Wednesday, February 20, 2008

Harbingers of Spring

In a nursery situation, the arrival of spring is typically somewhat ahead of "mother nature". I always find it thrilling to see the Hellebores and Primroses begin to strut their stuff.

Here's a couple of cool plants to whet your appetitie for the season that lies just ahead of us.

The genus Primula, or Primrose, is one among a few that originally initiated my interest in perennials. Its abundance of forms and brilliant colours intrigued me.

Here's a form of P. x pubescens, albeit out of "forcing" conditions for various trade shows we participate in during January through March. This is the plant that caused the "craze" during the Victorian age in England. For more details, see my article in a 2005 issue of The Epic Gardener.

Here's P. 'Silver Lace Black' already showing some blooms. A January-thaw encouraged this early display.

Here's to dirt under your nails.

Tuesday, February 5, 2008

A Cool Plant II, Brunnera macrophylla and all its wonderful forms

For years, the plant Brunnera macrophylla or Siberian Bugloss remained in relative obscurity. The plain green-leaved form was a little dull for most, and the variegated forms at the time, B. macrophylla 'Variegata' and B. macrophylla 'Hadspen Cream' were rare.

The advent of tissue culture began to change that a decade or two ago, although many found 'Variegata' to be too unstable, both in production and in the garden, to be much good. I grew both in my Queenston garden for years, and while 'Variegata' was the more dramatic, 'Hadspen Cream' was ultimately the better plant. Be aware that most pictures of the latter on the web are deceivingly of the former.

And then came 'Jack Frost'...

I can remember seeing this plant for the first time, what may have in fact even been the very first plant, during a tour of Walters Gardens many years ago. A single pot sat on a bench, and Mary Walters acknowledged after I noticed it (WOW!), that it was a new plant they had discovered as a sport of the old variety 'Langtrees'. They intended to release it in a couple of years. And so indeed they did -- and the world of Brunnera macrophylla has never been the same.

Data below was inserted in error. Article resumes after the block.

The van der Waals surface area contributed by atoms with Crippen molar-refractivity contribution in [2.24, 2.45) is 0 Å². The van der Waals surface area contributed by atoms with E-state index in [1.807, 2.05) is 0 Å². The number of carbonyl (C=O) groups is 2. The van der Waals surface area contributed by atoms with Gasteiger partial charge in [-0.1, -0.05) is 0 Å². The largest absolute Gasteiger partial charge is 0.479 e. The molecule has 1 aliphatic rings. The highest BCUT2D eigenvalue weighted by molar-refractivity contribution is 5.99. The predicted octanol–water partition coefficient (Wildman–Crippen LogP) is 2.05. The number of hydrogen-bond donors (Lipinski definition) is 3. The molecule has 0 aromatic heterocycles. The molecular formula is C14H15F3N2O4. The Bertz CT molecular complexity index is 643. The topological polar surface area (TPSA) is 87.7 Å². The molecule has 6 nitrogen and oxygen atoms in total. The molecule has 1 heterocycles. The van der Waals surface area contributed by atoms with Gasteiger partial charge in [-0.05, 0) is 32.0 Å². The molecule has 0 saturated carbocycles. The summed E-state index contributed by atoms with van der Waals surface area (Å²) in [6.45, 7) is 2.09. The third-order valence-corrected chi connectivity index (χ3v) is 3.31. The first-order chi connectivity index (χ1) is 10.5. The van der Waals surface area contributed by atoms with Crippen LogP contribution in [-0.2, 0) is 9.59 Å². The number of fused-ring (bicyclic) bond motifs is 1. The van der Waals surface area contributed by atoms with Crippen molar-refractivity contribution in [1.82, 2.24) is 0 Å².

Not long afterwards, we planted several in a shady garden amongst some White Pines, and they have performed admirably -- returning reliably each spring to produce a pleasant mound of wonderfuly silvery foliage, accompanied in the spring by loose clusters of tiny but brilliant blue flowers. I've never noticed a sinlge pest or disease bothering this plant, and by late summer, after weeks of high heat and humidity, and occassional periods of drought, the near dinner-plate size leaves remain in excellent condition.

A couple other varieties followed quickly on the heels of 'Jack Frost', namely 'Silver Wings' and 'Looking Glass', both of which I found rather uninspiring, with the former being too strange, and the latter being too similar (to 'Jack Frost').

More recently however, Walters Gardens has been at it again, and just released 'Emerald Mist', an "improved" form of the old 'Langtrees' with a more significant splash of silver spotting across the leaf. Even more exciting is a variegated form of 'Jack Frost' they are called 'King's Ransom', available this year exclusively through Great Garden Plants. Both of these are near the top of my current "wish list".